Many people think they can move into someone else’s neighborhood and start making it over as their own, regardless of the folks already living there. Without understanding the culture of their new community, these new residents place value judgments on the neighborhood based on the cultural norms of their former residence. These new residents may not realize some of the things they view as transgressions or violations are actually coping mechanisms for dealing with poverty and racism. They see the drug dealer on the corner instead of a young man trying to support two kids with a felony on his record. They see a homeless person instead of a neighbor in crisis. They see people in the park drinking and arguing instead of a central community meeting place where folks come together to celebrate life and work out their differences with other neighbors.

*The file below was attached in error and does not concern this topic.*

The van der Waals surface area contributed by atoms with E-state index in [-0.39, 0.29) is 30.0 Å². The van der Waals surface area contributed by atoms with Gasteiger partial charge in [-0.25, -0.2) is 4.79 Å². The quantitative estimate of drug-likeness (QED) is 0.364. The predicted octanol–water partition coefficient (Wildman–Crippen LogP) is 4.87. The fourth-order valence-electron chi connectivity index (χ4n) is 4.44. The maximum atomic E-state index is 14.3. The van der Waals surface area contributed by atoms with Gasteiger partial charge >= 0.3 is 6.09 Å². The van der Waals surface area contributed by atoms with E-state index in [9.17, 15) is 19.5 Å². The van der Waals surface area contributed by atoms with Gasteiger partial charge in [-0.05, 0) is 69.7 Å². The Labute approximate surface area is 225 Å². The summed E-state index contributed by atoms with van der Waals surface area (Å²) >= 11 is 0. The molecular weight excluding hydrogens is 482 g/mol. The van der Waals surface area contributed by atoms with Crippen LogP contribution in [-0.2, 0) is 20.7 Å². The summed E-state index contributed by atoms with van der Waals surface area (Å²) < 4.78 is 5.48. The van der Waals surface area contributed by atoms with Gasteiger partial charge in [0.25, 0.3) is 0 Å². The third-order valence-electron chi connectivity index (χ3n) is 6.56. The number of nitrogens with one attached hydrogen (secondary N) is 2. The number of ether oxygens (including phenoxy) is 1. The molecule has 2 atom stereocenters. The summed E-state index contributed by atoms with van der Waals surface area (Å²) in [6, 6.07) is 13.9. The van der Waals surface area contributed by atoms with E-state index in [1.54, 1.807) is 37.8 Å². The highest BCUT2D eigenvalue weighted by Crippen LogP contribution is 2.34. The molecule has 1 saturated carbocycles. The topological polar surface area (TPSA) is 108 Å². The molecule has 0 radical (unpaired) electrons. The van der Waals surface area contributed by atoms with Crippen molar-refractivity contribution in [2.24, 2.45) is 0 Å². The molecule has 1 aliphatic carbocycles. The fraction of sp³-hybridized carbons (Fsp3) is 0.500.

New additions to the neighborhood may say that this is not their fault, that it's not their responsibility to learn about a new cultural world. They might be asking, "Why should I go out of my way to accommodate their needs when they won't accommodate mine?"

Well, if you're asking those questions, chances are low-income people of color in this country are expected to know your world: the world of wealthy, powerful and mostly white people. They're expected to know everything about that world, lest they come off as uneducated, uncivilized or uncultured. Rarely does it go the other way around. Rarely do people with wealth and power learn about  the low-income people of color: their cultures, aspirations and dreams for their own communities.